Turning to appellant's specific attack on the identification testimony, it is clear that appellant would have us judge the sufficiency of the evidence based on a diminished record. This we have consistently refused to do. E.g., Commonwealth v. Baker, 466 Pa. 479, 353 A.2d 454 (1976). It is without question that the out-of-court identification combined with the circumstantial evidence would be more than sufficient to permit the jury's finding that Mr. Harris was in fact the individual who entered the home of the victim and his wife and committed the complained of acts. We have previously considered and accepted the admissibility of the out-of-court photographic identification. Even if we were to assume arguendo that its reliability was in question, the corroboration provided by the circumstantial evidence would be sufficient to justify its acceptance by a finder of fact.

The final flaw in appellant's argument is that the out-of-court photographic identification testimony was not so intrinsically unreliable or contradictory as to render it incapable of supporting a finding of guilt. Cf. Commonwealth v. Bennett, 224 Pa.Super. 238, 303 A.2d 220 (1973). In Commonwealth v. Farquharson, 467 Pa. 50, 60-61, 354 A.2d 545, 550 (1976) we stated:

"The Bennett principle is applicable only where the party having the burden of proof presents testimony to support that burden which is either so unreliable or contradictory as to make any verdict based thereon obviously the result of conjecture and not reason."

*137 Here there is no legitimate basis for finding as a matter of law that Mrs. Everson's identification of Harris' photograph was "the result of conjecture and not reason." Mrs. Everson testified, relating to the incident, that while she was in the bathroom preparing to retire, her husband, the victim responded to a knock at their door. The victim admitted the person and thereafter Mrs. Everson heard a sound which she compared to the explosion of a "firecracker". Thereupon a man came into her bedroom to assure her that her husband was alright. As she left the room to see her husband, she was struck over the head and rendered unconscious.

The police showed Mrs. Everson two sets of photographs. In the first set she did not identify any one depicted therein as being the man who entered the home on that fatal occasion.[5] In the second array, which we have referred to earlier, she picked appellant's photograph from the 25 shown to her. Mrs. Everson stated that she had an unobstructed view of the man who entered her bedroom and was certain that he was the man depicted in the picture she identified. She explained her failure to make an in-court identification because of changes in the hairstyle and moustache of appellant. Under all of the circumstances we cannot find that the identification was so unreliable that as a matter of law it should not have been accepted by the finder of fact.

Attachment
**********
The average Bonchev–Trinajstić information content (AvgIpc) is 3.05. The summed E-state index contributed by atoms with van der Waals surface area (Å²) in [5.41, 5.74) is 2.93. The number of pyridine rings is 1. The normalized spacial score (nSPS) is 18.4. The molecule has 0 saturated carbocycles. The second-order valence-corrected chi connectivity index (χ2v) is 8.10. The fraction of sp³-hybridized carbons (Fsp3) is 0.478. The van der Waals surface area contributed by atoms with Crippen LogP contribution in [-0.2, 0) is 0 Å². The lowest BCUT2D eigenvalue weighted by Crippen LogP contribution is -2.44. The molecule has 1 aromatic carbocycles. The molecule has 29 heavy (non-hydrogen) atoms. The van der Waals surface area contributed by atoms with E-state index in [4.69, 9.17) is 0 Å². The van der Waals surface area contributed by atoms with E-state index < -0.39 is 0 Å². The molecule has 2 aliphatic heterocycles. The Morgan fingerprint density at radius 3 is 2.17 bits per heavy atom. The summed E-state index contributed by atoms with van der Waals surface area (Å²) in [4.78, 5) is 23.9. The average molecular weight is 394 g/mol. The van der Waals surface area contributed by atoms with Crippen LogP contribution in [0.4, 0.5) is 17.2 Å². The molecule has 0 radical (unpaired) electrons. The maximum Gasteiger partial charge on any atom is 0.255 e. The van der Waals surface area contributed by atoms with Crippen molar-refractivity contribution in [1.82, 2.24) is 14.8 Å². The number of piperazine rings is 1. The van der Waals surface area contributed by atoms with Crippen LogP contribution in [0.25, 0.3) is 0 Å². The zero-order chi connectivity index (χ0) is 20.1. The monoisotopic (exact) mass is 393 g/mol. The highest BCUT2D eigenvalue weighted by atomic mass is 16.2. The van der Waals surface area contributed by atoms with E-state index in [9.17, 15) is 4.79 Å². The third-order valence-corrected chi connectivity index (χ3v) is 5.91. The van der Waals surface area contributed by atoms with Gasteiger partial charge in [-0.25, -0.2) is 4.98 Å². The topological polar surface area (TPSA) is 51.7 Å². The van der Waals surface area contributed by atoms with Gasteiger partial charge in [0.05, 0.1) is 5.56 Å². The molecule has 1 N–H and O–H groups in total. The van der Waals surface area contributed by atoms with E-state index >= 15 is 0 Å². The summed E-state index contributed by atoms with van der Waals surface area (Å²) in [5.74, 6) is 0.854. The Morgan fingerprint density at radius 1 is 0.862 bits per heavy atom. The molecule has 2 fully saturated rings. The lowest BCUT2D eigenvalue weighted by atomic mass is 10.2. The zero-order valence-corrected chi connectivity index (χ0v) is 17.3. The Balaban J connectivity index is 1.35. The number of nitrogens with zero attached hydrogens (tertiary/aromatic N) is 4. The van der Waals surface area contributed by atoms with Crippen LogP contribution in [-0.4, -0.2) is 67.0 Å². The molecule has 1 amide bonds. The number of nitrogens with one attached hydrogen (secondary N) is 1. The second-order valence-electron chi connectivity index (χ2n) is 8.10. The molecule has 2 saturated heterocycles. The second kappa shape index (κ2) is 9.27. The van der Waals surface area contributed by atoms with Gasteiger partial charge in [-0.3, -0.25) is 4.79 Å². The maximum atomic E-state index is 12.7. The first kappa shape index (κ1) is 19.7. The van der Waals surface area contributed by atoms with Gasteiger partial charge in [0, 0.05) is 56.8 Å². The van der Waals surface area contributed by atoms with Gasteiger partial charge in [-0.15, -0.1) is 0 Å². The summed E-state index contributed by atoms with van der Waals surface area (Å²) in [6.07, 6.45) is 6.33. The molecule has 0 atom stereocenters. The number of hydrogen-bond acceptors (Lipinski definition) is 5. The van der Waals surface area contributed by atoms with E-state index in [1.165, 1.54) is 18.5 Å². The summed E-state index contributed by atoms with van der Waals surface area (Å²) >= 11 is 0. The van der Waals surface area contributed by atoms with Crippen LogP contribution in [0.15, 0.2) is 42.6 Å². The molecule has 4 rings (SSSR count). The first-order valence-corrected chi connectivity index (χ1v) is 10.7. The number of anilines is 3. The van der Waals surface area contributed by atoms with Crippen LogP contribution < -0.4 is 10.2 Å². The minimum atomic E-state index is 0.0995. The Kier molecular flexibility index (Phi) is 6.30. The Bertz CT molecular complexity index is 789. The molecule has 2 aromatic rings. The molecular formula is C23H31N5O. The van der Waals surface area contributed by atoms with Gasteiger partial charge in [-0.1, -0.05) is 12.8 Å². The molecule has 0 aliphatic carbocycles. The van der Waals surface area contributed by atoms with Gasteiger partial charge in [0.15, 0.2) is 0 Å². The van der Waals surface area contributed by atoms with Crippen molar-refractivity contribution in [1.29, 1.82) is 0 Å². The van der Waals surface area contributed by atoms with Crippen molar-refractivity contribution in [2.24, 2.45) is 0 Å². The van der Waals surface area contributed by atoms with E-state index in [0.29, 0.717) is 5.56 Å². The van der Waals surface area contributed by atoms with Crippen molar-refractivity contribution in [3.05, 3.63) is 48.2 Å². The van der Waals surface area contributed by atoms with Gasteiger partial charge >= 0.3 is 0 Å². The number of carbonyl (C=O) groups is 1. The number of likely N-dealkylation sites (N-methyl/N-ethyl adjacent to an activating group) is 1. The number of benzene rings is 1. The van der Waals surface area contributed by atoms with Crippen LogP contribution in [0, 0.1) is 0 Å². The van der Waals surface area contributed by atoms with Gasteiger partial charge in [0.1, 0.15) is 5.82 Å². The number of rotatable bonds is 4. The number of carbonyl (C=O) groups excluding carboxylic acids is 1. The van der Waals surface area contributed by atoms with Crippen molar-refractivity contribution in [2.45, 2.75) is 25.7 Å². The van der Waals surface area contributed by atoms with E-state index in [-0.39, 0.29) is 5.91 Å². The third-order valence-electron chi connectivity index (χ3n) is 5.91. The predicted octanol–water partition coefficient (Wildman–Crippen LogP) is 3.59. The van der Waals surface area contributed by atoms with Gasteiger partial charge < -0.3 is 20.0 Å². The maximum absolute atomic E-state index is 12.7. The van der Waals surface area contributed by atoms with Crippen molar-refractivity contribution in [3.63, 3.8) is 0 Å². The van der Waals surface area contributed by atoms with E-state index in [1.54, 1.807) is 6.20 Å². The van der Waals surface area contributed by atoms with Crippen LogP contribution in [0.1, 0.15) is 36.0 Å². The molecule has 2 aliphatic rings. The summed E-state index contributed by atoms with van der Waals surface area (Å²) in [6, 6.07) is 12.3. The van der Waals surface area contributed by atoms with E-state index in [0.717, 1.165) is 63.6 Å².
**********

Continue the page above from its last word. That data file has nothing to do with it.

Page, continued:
Appellant's fourth claim involves the seizure of the murder weapon at the time the police arrested appellant. He does not challenge the legality of the arrest, but rather argues that the gun was not on his person, was not in plain view, and was not seized pursuant to a search warrant. After arresting appellant but before leaving the apartment, one of the officers present in the room observed a revolver lying on an open shelf. Another officer present seized the gun after being told by the owner of the apartment that appellant "threw it up there." At the suppression hearing the officers testified for the Commonwealth that the gun was in plain view on the shelf. The defense introduced testimony disputing that the gun was in plain view. In *138 reviewing a suppression court's findings "this Court will consider only the evidence of the prosecution's witnesses and so much of the evidence for the defense as, fairly read in the context of the record as a whole, remains uncontradicted." Commonwealth v. Kichline, 468 Pa. 265, 280-81, 361 A.2d 282, 290 (1976). Excluding from consideration the defense witnesses' testimony as clearly contradicted and taking into consideration the testimony of the Commonwealth witnesses, it becomes apparent that the lower court's finding of "plain view" was proper.

Where police have a lawful right to be in the position of observation, they can lawfully seize objects in plain view. Harris v. United States, 390 U.S. 234, 88 S. Ct. 992, 19 L. Ed. 2d 1067 (1968); Commonwealth v. Jeffries, 454 Pa. 320, 311 A.2d 914 (1973). Since appellant does not challenge the officers' right to be in the apartment to make the arrest, then the gun, having been in plain view there, was properly seized and admitted at trial.

Judgment of sentence affirmed.

MANDERINO and LARSEN, JJ., concur in the result.


[1] At the time of his arrest, Mr. Harris was an escapee from Graterford Prison.

[2] An appeal was lodged in the Superior Court from the convictions resulting from the assault upon Mrs. Eula Everson. Appellate Court Jurisdiction Act of July 31, 1970, P.L. 673, No. 223, art. III, § 302, 17 P.S. § 211.302 (Supp. 1977-78). There was no attempt to certify the appeal in the assault charges to this Court, and we have been advised that at the time the briefs were filed in the instant matter, the appeal in the Superior Court was still pending. The basis of our jurisdiction on the murder conviction is Act of July 31, 1970, P.L. 673, No. 223, art. II, § 202, 17 P.S. § 211.202(1) (Supp. 1977-78).

[3] The trial court disposed of this contention by noting, "The photographs of the individuals were not in any numerical sequence but were staggered." It was also significant that there was no distinction about the photograph depicting appellant which would distinguish it from the remaining photographs in the group.

[4] The evidence introduced at trial showed that Mr. Everson was in the business of purchasing these bonds from people for $15.00 and then cashing them for $18.75 after the 30-day waiting period expired.

[5] Appellant's picture was not included in this group.